Monday, April 28, 2008

Bagby Hot Springs





All sorts of numbers started running around in my head. Approximate temperature outside: 32, at most. Temperature my sleeping bag withstands: 32. Miles from car: 4+, in deep snow. Number of tires that would spin uselessly when I got back to high-centered car: 3. Length of time til dark: 2 hours. Spots dry enough at this shelter, that would not soak my sleeping bag while I slept: 1, maybe. Provisions: spartan. Clothing: soaked.

Maybe if I would have properly compiled the little pieces of advice that came to me before I left on this little adventure, I wouldn’t have been having these panicked thoughts.

The friend who shuddered at my mention of hitting Bagby Hot Springs in the winter (ok it’s spring but the weather is not acting like it), as we had done last year, dodging trees and stomping through snow.

“Nooo,” she spat, “that road is sooo sketchy.” But we were fine that time, in spite of how the icy mountain road leading up to the springs takes you dangerously close to a roaring river, without a guardrail.

Or the coffee shop owner, who I told I was headed up to soak. He took a measured look at the clock on the wall and said “have you been to Powell Butte? My friends bike there from here all the time.” Sure it was one o’clock when I sat sipping a mocha in Portland, but why should that stop me from bathing in sacred waters, an hour and a half drive away?

Or the gas station attendant, who saw me fumbling with an Oregon map.

“So you took a wrong turn in Phoenix, and now you’re wondering how to get back,” he joked.

“No, just checking my route for my hike,” I said. He took a quick glance at the menacing clouds above – which weren’t really clouds, but more just a patina of grey.

“Now’s not really the time for heading up to the higher elevations,” he said. But I patted the side of my car and assured him it would be fine -- this was a Subaru.

My dog and I take lots of these little escapes from city life, in stolen hours. Sometimes there’s only enough time during preschool or dance practice to dip to one of the trails that sit in the southwest hills of Portland, but yesterday, there was time for a real getaway. Kid gone, time off from the work world – nothing was gonna stop me from this mission. It turned out to be quite a mission indeed. Yet the only person I needed to report “mission, accomplished” to was myself, and I, apparently, am a hard boss to please.

I packed my sleeping bag in the car just in case. In fact any time I leave the city I put it in there – just in case I decide I never want to come back. Also along for the ride – a skiing jacket, some waterproof gloves, a pair of burly hiking shoes (not waterproof), two slices of bread, an apple, a banana, and some tuna. Also a camera – and, just what you need in the woods – an iPod. Oh, and a towel for the tubs, and whatever safety gear that lives in the back of my car. And the dog.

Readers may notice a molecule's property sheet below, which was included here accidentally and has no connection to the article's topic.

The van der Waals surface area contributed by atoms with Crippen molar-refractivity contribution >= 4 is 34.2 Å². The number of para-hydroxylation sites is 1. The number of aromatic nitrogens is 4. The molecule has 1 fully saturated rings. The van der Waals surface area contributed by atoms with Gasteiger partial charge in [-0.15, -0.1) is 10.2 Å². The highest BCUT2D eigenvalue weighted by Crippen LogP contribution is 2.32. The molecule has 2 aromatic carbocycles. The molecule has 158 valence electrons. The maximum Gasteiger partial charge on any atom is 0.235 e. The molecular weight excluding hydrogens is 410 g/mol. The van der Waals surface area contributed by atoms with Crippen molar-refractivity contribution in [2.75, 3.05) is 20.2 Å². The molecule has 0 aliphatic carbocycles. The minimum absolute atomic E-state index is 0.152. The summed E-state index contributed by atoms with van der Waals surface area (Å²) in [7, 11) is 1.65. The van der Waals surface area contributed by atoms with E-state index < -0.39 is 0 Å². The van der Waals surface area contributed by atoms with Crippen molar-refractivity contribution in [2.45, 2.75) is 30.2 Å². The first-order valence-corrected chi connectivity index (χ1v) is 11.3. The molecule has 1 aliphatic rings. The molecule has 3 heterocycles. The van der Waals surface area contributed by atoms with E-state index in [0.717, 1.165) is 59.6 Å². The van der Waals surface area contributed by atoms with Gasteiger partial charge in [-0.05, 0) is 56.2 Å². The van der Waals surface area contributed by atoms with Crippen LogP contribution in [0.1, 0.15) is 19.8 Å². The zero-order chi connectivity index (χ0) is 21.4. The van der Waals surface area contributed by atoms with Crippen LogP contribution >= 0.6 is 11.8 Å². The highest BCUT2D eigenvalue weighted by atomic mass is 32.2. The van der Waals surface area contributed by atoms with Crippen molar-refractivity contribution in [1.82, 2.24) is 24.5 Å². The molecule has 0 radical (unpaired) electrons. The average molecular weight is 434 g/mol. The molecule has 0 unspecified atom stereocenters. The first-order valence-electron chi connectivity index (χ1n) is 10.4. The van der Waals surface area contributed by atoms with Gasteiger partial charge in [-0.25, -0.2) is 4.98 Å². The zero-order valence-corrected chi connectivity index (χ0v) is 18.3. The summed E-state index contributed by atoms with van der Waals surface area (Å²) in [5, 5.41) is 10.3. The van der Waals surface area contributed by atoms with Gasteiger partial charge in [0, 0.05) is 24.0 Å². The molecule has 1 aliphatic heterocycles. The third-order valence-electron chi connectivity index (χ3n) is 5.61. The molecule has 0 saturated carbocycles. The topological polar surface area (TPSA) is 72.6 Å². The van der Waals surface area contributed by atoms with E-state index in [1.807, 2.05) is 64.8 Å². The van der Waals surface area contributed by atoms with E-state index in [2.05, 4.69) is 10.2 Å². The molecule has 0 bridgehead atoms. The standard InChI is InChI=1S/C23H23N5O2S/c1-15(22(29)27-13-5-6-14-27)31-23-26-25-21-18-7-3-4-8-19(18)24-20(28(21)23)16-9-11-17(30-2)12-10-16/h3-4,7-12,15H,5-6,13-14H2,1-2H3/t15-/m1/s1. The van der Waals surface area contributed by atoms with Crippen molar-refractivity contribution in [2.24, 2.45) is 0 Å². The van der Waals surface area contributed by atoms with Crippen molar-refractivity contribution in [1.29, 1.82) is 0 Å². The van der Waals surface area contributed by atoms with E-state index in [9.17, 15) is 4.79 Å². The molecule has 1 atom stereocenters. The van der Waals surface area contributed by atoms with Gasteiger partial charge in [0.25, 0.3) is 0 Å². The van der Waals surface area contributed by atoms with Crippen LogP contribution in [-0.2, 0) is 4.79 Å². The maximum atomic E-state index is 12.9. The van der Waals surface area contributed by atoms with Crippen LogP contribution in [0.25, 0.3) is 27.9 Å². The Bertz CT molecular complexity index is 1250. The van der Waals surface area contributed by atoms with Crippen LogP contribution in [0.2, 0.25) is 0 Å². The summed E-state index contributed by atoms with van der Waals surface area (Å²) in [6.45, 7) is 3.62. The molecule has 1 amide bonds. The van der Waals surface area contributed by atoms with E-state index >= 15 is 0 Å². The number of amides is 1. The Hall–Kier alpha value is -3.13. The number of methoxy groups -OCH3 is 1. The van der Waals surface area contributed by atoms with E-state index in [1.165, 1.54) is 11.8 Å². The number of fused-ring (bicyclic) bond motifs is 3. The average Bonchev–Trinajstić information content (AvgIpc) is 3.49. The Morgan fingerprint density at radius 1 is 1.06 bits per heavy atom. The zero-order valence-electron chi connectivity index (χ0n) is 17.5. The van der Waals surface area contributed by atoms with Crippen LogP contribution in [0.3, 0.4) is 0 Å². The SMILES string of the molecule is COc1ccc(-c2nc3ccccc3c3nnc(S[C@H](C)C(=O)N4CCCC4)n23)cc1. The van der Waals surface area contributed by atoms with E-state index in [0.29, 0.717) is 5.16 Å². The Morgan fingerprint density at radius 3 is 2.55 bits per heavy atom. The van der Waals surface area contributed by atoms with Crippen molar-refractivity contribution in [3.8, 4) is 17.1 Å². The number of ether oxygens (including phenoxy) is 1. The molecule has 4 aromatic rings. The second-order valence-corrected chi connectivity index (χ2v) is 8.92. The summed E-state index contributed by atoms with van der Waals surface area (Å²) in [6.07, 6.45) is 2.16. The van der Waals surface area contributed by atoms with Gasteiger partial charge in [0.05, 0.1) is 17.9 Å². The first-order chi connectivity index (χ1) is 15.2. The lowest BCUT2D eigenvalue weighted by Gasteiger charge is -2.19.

The clouds were spitting out mean little bursts of rain and hail when I rolled out of the driveway, but if you are an Oregonian, you don’t let these little nuisances stop you.
(Even if you resent the fact that this is spring, dammit, and why isn’t Mother Nature playing along?!)

Six miles from the Bagby trailhead things started getting hairy. Until then, that mean rain and hail had continued – but at that point, it started turning to snow. It started covering the road, and about five miles from the trailhead, the road consisted of deep tracks – with high piles of snow in the middle. My car scraped and slid along through these patches, and I cockily continued on. What did it matter that the car had a clearance of maybe 10 inches? Then about three miles from the trailhead my luck ran out. I got stuck. One look under the car and it was plain that this was going to take some serious digging. I revved the engine a couple times and looked out to see my wheels spinning above the road, not making a sound because they weren’t rolling on anything but air. I got resentful for a moment that no one had agreed to go with me on this adventure. Then I got thankful, that I wouldn’t have to worry about whether someone was pissed off at me for dragging them along, while we dug out.

In fact, I could take this as far as I pleased, and it would be only me that I would have to answer to! Hell, I could walk to frigging Bagby, and wouldn’t have to hear anyone complain! Hell, I could sleep there if I wanted to!